111
17.9
$7.75
$24.75
$17.00
619
100%
Average
OH 4-42
12.5%
Total
Cost
Total
Sales
Menu
CM
Next Calculate the Item CM
by subtracting the Food
Cost from the Selling Price.
Menu Engineering
Menu
Item
Number
Sold
MM
Pop %
Food
Cost
Selling
Price
Item
CM
Total
Cost
Strip Steak
145
23.4
$7.50
$23.65
$16.15
$1087.50
Ginger
Shrimp
116
18.7
$5.20
$18.00
$12.80
$603.20
Duck
Breast
21
3.3
$7.30
$21.50
$14.20
$153.30
Lamb
Chops
11
1.8
$6.90
$22.00
$15.10
$75.90
Pork Loin
45
7.3
$6.30
$20.50
$14.20
$283.50
Vegetarian
Burrito
50
8.2
$3.80
$16.50
$12.70
$190.00
Veal Steak
120
19.4
$6.35
$20.85
$14.50
$762.00
Steak
Diane
111
17.9
$7.75
$24.75
$17.00
$860.25
619
100%
Average
OH 4-43
12.5%
$4015.65
Total
Sales
Menu
CM
Now calculate Total
Cost: Number Sold
x Food Cost.
Then total that
column.
Menu Engineering
Menu
Item
Number
Sold
MM
Pop %
Food
Cost
Selling
Price
Item
CM
Total
Cost
Total
Sales
Strip Steak
145
23.4
$7.50
$23.65
$16.15
$1087.50
$3429.25
Ginger
Shrimp
116
18.7
$5.20
$18.00
$12.80
$603.20
$2088.00
Duck
Breast
21
3.3
$7.30
$21.50
$14.20
$153.30
$451.50
Lamb
Chops
11
1.8
$6.90
$22.00
$15.10
$75.90
$242.05
Pork Loin
45
7.3
$6.30
$20.50
$14.20
$283.50
$922.50
Vegetarian
Burrito
50
8.2
$3.80
$16.50
$12.70
$190.00
$825.00
Veal Steak
120
19.4
$6.35
$20.85
$14.50
$762.00
$2502.00
Steak
Diane
111
17.9
$7.75
$24.75
$17.00
$860.25
$2747.25
619
100%
$4015.65
$13207.55
Average
OH 4-44
12.5%
30.4%
Menu
CM
Figure
Total
Sales:
Number
Sold x
Selling
Price
1. Calculate the Menu CM by taking the Number Sold x Item CM
2. Calculate the Weighted Average CM by dividing the total Menu CM by the Total number of
items sold
Menu
Item
Number
Sold
MM
Pop %
Food
Cost
Selling
Price
Item
CM
Total
Cost
Total
Sales
Menu
CM
Strip Steak
145
23.4
$7.50
$23.65
$16.15
$1087.50
$3429.25
$2341.75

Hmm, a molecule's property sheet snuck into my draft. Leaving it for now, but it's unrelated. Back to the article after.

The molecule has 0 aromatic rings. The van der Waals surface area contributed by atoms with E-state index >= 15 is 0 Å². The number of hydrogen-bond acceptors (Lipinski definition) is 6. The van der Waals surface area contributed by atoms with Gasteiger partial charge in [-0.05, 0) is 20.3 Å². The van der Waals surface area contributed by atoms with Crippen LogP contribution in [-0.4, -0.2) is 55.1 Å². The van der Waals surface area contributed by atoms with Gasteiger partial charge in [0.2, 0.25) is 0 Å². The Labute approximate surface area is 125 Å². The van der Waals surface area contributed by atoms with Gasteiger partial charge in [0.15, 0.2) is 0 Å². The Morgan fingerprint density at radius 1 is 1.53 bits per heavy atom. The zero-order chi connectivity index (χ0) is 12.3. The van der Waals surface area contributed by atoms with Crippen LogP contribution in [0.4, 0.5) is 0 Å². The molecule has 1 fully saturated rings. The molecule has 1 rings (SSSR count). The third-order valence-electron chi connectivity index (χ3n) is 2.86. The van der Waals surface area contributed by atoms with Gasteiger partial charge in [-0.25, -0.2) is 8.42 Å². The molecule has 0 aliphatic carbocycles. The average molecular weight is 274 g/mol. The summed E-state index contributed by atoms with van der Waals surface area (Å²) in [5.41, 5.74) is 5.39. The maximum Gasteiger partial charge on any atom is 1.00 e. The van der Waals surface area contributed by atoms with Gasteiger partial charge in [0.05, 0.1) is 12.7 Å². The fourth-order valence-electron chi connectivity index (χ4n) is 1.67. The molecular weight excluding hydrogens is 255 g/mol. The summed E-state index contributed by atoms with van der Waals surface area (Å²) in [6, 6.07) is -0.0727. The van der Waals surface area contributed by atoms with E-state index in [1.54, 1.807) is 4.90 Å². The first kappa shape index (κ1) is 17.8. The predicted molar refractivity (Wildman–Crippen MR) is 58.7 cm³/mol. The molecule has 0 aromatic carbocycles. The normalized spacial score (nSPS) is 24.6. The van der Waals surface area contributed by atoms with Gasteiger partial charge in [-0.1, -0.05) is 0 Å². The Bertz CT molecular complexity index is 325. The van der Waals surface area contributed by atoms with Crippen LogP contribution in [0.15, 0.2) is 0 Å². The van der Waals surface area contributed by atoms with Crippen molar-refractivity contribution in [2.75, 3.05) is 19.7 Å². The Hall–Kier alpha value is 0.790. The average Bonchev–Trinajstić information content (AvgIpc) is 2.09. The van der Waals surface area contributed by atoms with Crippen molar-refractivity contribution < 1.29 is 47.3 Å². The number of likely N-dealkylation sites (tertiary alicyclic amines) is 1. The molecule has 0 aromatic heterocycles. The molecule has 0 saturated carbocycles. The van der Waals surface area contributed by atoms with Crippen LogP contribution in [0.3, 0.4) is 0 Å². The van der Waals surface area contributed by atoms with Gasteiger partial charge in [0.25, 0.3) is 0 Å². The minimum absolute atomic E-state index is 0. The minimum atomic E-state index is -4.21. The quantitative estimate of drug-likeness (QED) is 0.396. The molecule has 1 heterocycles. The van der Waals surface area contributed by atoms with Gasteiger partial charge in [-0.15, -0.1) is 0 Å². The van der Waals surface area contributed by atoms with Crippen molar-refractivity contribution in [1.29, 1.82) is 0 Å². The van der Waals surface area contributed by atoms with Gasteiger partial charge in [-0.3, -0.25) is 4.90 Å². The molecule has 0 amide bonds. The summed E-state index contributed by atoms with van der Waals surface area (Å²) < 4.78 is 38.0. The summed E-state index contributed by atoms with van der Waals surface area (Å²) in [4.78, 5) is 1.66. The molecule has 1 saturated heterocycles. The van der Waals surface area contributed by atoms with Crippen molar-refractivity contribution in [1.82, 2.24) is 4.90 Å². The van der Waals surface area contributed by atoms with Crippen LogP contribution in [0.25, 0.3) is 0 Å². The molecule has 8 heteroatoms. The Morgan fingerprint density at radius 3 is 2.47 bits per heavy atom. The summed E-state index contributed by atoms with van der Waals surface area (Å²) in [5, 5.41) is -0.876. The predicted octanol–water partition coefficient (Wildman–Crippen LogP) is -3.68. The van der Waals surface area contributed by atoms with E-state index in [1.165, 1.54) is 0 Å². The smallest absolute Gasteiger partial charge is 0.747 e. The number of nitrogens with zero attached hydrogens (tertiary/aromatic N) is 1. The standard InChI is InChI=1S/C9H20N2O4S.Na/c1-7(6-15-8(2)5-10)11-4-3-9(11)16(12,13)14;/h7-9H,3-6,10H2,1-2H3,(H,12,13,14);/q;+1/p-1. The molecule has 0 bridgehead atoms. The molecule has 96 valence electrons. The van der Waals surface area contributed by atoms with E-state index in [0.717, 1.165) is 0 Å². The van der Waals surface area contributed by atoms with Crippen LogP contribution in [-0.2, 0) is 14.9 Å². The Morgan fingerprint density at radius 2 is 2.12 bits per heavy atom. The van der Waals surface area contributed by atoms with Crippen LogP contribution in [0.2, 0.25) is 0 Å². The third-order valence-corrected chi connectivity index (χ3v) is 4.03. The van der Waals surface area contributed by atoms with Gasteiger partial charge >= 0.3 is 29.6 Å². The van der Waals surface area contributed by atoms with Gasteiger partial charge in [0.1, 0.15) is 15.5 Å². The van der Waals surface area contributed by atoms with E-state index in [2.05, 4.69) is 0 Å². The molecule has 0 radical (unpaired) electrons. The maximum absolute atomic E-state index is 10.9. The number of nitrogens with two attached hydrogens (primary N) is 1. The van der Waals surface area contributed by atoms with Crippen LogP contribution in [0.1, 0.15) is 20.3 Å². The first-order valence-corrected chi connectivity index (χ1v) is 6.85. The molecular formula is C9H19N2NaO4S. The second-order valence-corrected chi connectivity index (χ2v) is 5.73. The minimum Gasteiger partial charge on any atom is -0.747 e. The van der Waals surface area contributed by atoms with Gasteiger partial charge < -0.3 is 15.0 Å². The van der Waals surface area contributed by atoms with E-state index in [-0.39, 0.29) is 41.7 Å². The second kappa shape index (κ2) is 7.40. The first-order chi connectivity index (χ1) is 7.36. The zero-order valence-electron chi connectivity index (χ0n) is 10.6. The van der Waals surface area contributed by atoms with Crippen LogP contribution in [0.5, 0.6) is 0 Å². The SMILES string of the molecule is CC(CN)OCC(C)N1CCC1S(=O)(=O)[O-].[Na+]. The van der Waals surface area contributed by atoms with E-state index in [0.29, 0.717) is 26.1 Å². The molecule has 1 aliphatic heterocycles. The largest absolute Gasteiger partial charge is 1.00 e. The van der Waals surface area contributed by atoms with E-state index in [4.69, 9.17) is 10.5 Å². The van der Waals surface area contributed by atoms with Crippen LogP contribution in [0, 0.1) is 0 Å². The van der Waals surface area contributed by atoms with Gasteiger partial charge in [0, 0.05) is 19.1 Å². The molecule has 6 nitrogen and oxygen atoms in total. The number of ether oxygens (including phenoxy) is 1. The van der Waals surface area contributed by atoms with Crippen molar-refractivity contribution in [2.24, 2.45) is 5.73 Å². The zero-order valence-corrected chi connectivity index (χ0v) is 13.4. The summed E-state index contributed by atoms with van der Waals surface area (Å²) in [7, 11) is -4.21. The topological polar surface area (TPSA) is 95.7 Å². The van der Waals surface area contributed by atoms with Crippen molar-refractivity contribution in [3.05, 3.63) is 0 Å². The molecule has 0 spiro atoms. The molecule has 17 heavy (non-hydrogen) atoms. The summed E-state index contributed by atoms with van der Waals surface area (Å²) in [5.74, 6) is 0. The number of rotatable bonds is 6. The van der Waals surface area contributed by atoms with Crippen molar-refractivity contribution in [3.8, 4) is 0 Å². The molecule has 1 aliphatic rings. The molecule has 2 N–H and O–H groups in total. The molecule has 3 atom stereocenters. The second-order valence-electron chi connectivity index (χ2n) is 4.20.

Ginger
Shrimp
116
18.7
$5.20
$18.00
$12.80
$603.20
$2088.00
$1484.80
Duck
Breast
21
3.3
$7.30
$21.50
$14.20
$153.30
$451.50
$298.20
Lamb
Chops
11
1.8
$6.90
$22.00
$15.10
$75.90
$242.05
$166.10
Pork Loin
45
7.3
$6.30
$20.50
$14.20
$283.50
$922.50
$639.00
Vegetarian
Burrito
50
8.2
$3.80
$16.50
$12.70
$190.00
$825.00
$635.00
Veal Steak
120
19.4
$6.35
$20.85
$14.50
$762.00
$2502.00
$1740.00
Steak
Diane
111
17.9
$7.75
$24.75
$17.00
$860.25
$2747.25
$1887.00
619
100%
$4015.65
$13207.55
$9191.85
30.4%
$14.85
Average
OH 4-45
12.5%
Menu Engineering
Menu Item
OH 4-46
Pop Category
CM Category
Menu Item
Class
Strip Steak
H
H
Star
Ginger Shrimp
H
L
Plow Horse
Duck Breast
L
L
Dog
Lamb Chops
L
H
Puzzle
Pork Loin
L
L
Dog
Burrito
L
L
Dog
Veal Steak
H
L
Plow Horse
Steak Diane
H
H
Star
Menu Analysis
Popularity
High
Low
OH 4-47
H/L
H/H
L/L
L/H
Contribution Margin
High
Menu Item Classification
• Stars: High in Popularity, High in CM (Do nothing, keep visibility on the menu,
promote more, could carefully look at increasing menu prices)
• Puzzles: Low in Popularity High in CM, (increase popularity – menu location,
feature special, suggestive sell, change preparation of item, rename or plate the
item to make it more appealing)
• Plow Horses: High in Popularity, Low in CM (increase contribution while keeping
popularity – decrease portion size, carefully raise prices, substitute a single
expensive ingredient for a less expensive ingredient, move to a less prominent
location on menu, combo with other more profitable items on menu)
• Dogs: Low in CM, Low in Popularity, (remove from menu unless it is a loss leader
or you can increase it profitability by possibly increasing sales price, reduce the
cost of ingredients, replace with an alternative menu item.)
OH 4-48
Menu item placement
OH 4-49
Other Menu Analysis Methods
 Miller Matrix
 Same process but evaluate food cost and popularity
 Weighted food cost is factor
 Winners (similar to stars) = low food cost, high popularity
 Goal to achieve sales mix with 60% of items in low food
cost category
 Cost Margin Analysis
 Combination of Miller Matix and Contribution Analysis
 Methodology includes evaluation of popularity,
contribution margin and food cost
 Primes (similar to stars) = low cost, high contribution
OH 4-50
Menu Management Decisions
 Must consider more than just sales dollars, item
popularity, and contribution margins
 Preparation and service costs
 Restaurant’s image
 Customers’ expectations
OH 4-51
The Pareto Principle
 A few of the top selling menu items account for
a large majority of sales in a category.
 Removing the two or three least popular items in
a category will not likely reduce the total sales of
items in the category.
OH 4-52
Monitoring Menu-Related Concerns
 Three factors must be considered and
compared when analyzing food cost efficiency.